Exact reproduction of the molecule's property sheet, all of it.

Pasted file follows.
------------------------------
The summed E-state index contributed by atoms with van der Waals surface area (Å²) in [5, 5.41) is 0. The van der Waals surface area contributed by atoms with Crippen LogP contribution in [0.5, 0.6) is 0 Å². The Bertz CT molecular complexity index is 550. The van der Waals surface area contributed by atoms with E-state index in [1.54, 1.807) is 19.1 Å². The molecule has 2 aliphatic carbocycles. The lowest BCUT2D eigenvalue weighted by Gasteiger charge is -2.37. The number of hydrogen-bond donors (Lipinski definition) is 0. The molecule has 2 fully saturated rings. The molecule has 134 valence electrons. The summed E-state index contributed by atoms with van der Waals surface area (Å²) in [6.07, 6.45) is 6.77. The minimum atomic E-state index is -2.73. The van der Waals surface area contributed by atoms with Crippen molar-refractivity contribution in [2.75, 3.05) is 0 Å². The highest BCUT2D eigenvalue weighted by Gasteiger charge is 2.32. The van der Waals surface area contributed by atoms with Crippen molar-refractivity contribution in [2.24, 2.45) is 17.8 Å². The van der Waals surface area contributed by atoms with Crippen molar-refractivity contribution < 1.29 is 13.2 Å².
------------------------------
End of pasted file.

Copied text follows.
The summed E-state index contributed by atoms with van der Waals surface area (Å²) in [5, 5.41) is 0. The van der Waals surface area contributed by atoms with Crippen LogP contribution in [0.5, 0.6) is 0 Å². The Bertz CT molecular complexity index is 550. The van der Waals surface area contributed by atoms with E-state index in [1.54, 1.807) is 19.1 Å². The molecule has 2 aliphatic carbocycles. The lowest BCUT2D eigenvalue weighted by Gasteiger charge is -2.37. The number of hydrogen-bond donors (Lipinski definition) is 0. The molecule has 2 fully saturated rings. The molecule has 134 valence electrons. The summed E-state index contributed by atoms with van der Waals surface area (Å²) in [6.07, 6.45) is 6.77. The minimum atomic E-state index is -2.73. The van der Waals surface area contributed by atoms with Crippen molar-refractivity contribution in [2.75, 3.05) is 0 Å². The highest BCUT2D eigenvalue weighted by Gasteiger charge is 2.32. The van der Waals surface area contributed by atoms with Crippen molar-refractivity contribution in [2.24, 2.45) is 17.8 Å². The van der Waals surface area contributed by atoms with Crippen molar-refractivity contribution < 1.29 is 13.2 Å².